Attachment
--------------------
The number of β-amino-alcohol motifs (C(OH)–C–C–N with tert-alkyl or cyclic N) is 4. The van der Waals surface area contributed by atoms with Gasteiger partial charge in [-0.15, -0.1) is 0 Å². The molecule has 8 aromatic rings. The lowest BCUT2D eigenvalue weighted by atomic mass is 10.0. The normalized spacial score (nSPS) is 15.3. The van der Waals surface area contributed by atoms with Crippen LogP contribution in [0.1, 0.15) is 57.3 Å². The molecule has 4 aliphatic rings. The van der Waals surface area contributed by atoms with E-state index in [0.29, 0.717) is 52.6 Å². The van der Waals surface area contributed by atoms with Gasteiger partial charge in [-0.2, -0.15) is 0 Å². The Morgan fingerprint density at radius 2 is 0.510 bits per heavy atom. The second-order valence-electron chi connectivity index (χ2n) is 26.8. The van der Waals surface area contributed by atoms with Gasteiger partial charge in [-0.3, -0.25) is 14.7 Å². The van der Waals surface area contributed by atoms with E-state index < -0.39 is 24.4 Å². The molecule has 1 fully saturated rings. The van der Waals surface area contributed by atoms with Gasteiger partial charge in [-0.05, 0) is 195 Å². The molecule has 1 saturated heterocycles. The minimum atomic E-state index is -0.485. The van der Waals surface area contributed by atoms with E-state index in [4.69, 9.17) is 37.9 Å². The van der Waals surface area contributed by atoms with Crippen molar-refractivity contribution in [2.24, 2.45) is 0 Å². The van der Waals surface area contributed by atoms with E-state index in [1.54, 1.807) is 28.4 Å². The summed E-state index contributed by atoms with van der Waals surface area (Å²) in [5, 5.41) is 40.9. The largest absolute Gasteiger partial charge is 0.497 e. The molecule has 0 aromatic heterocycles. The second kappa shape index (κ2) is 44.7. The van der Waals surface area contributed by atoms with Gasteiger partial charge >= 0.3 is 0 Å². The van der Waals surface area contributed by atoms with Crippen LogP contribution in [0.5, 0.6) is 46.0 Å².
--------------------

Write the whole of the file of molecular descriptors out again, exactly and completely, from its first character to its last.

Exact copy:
The number of β-amino-alcohol motifs (C(OH)–C–C–N with tert-alkyl or cyclic N) is 4. The van der Waals surface area contributed by atoms with Gasteiger partial charge in [-0.15, -0.1) is 0 Å². The molecule has 8 aromatic rings. The lowest BCUT2D eigenvalue weighted by atomic mass is 10.0. The normalized spacial score (nSPS) is 15.3. The van der Waals surface area contributed by atoms with Crippen LogP contribution in [0.1, 0.15) is 57.3 Å². The molecule has 4 aliphatic rings. The van der Waals surface area contributed by atoms with E-state index in [0.29, 0.717) is 52.6 Å². The van der Waals surface area contributed by atoms with Gasteiger partial charge in [-0.2, -0.15) is 0 Å². The Morgan fingerprint density at radius 2 is 0.510 bits per heavy atom. The second-order valence-electron chi connectivity index (χ2n) is 26.8. The van der Waals surface area contributed by atoms with Gasteiger partial charge in [-0.3, -0.25) is 14.7 Å². The van der Waals surface area contributed by atoms with E-state index < -0.39 is 24.4 Å². The molecule has 1 fully saturated rings. The van der Waals surface area contributed by atoms with Gasteiger partial charge in [-0.05, 0) is 195 Å². The molecule has 1 saturated heterocycles. The minimum atomic E-state index is -0.485. The van der Waals surface area contributed by atoms with E-state index in [4.69, 9.17) is 37.9 Å². The van der Waals surface area contributed by atoms with Crippen molar-refractivity contribution in [2.24, 2.45) is 0 Å². The van der Waals surface area contributed by atoms with E-state index in [1.54, 1.807) is 28.4 Å². The summed E-state index contributed by atoms with van der Waals surface area (Å²) in [5, 5.41) is 40.9. The largest absolute Gasteiger partial charge is 0.497 e. The molecule has 0 aromatic heterocycles. The second kappa shape index (κ2) is 44.7. The van der Waals surface area contributed by atoms with Gasteiger partial charge >= 0.3 is 0 Å². The van der Waals surface area contributed by atoms with Crippen LogP contribution in [0.5, 0.6) is 46.0 Å².